Relentless Socceroos rediscover their mojo

Midfielder Mark Milligan says the Socceroos intensity was too much for Kyrgyzstan as they suffocated the visitors from the outset in their World Cup qualifier in Canberra on Thursday night, winning 3-0.

Hell-bent on putting the shock 2-0 loss to Jordan last month behind them, the Socceroos were relentless throughout.

Kyrgyzstan were content to sit deep and try and soak up the pressure but it was only going to be a matter of time before the Socceroos wore them down.

Socceroos return to winning ways

“We knew as long as long as we stayed positive and stayed disciplined [we’d be fine],” Milligan told reporters after the game.

Mark Milligan on the ball against Kyrgyzstan.

“They [Kyrgyzstan] had a hard time getting out of their own half when they did get the ball. They did sit deep but I think a lot of our work was done when they had it [the ball].

“We made it very difficult for them to get out, we won it in good areas and were able to continue to put pressure on them.

“We were confident that as long as we kept that intensity up, it [the goals] would come.”

Returning skipper Mile Jedinak opened the scoring from the penalty spot before the break before Tim Cahill scored his 42nd international goal early in the second half.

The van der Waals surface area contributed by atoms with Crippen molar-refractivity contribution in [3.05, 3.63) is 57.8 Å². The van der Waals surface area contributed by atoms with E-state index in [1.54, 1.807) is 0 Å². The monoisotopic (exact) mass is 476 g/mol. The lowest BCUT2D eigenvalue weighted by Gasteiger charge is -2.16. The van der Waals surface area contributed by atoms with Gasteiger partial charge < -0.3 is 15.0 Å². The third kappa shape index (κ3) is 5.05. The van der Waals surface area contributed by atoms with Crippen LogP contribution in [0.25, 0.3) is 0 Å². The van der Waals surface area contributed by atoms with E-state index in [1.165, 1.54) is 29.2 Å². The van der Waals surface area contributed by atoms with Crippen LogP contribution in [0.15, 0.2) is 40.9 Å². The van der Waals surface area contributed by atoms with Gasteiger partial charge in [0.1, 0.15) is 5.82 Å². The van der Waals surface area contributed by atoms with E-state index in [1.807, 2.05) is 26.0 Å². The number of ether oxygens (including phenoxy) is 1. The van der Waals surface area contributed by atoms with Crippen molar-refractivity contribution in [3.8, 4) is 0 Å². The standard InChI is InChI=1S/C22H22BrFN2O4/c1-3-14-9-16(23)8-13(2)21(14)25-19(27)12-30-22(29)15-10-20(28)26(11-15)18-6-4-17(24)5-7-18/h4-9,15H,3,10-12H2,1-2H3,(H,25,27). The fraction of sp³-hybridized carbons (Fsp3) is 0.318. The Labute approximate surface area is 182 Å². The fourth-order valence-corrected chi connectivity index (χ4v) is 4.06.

An own goal with 20 minutes left completed the rout and pushed the Socceroos to within one point of Jordan at the top of the group.

The Socceroos returned to winning ways with a 3-0 win over Kyrgystan in Canberra.

The side now moves on to Dhaka for Tuesday’s clash with lowly Bangladesh, a side the Aussies beat 5-0 in Perth in September.

“I think it will be a different match to what we played here in Australia. Being at home, I think they will get some confidence from that,” Milligan said.

“Last game in Jordan, it was a real wake-up call for us. Again, we had to get back on track tonight and we’ve reset our standards. We’ll be ready for anything. 

"I think when we start with that kind of intensity and have teams on the back foot from the get-go and make it hard for them to get out of their half, it’s sort of hard to recover from that when we maintain that kind of pressure.”